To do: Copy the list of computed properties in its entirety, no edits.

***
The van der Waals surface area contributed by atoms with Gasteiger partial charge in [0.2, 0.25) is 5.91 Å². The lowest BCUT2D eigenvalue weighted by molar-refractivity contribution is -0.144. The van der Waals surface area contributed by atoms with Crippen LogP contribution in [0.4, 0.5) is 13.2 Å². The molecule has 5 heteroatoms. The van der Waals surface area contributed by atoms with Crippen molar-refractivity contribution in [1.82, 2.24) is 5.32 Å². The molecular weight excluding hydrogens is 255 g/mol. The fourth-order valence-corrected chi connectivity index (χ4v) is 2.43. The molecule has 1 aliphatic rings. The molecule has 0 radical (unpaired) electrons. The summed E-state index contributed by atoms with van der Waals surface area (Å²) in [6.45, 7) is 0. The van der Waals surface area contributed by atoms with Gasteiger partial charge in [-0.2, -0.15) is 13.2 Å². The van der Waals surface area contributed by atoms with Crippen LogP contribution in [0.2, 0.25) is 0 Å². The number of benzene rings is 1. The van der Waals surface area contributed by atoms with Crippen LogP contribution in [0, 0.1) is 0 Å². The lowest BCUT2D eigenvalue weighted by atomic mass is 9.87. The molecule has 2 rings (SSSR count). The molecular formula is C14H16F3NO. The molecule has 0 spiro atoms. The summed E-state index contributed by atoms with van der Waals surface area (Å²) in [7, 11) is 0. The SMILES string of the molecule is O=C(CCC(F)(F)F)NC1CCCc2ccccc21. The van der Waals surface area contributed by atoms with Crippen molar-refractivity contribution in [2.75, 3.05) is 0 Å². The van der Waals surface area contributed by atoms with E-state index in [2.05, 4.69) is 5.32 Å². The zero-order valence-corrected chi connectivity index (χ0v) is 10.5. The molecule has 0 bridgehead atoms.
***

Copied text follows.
The van der Waals surface area contributed by atoms with Gasteiger partial charge in [0.2, 0.25) is 5.91 Å². The lowest BCUT2D eigenvalue weighted by molar-refractivity contribution is -0.144. The van der Waals surface area contributed by atoms with Crippen LogP contribution in [0.4, 0.5) is 13.2 Å². The molecule has 5 heteroatoms. The van der Waals surface area contributed by atoms with Crippen molar-refractivity contribution in [1.82, 2.24) is 5.32 Å². The molecular weight excluding hydrogens is 255 g/mol. The fourth-order valence-corrected chi connectivity index (χ4v) is 2.43. The molecule has 1 aliphatic rings. The molecule has 0 radical (unpaired) electrons. The summed E-state index contributed by atoms with van der Waals surface area (Å²) in [6.45, 7) is 0. The van der Waals surface area contributed by atoms with Gasteiger partial charge in [-0.2, -0.15) is 13.2 Å². The van der Waals surface area contributed by atoms with Crippen LogP contribution in [0.2, 0.25) is 0 Å². The number of benzene rings is 1. The van der Waals surface area contributed by atoms with Crippen LogP contribution in [0, 0.1) is 0 Å². The lowest BCUT2D eigenvalue weighted by atomic mass is 9.87. The molecule has 2 rings (SSSR count). The molecular formula is C14H16F3NO. The molecule has 0 spiro atoms. The summed E-state index contributed by atoms with van der Waals surface area (Å²) in [7, 11) is 0. The SMILES string of the molecule is O=C(CCC(F)(F)F)NC1CCCc2ccccc21. The van der Waals surface area contributed by atoms with Crippen molar-refractivity contribution in [2.75, 3.05) is 0 Å². The van der Waals surface area contributed by atoms with E-state index in [2.05, 4.69) is 5.32 Å². The zero-order valence-corrected chi connectivity index (χ0v) is 10.5. The molecule has 0 bridgehead atoms.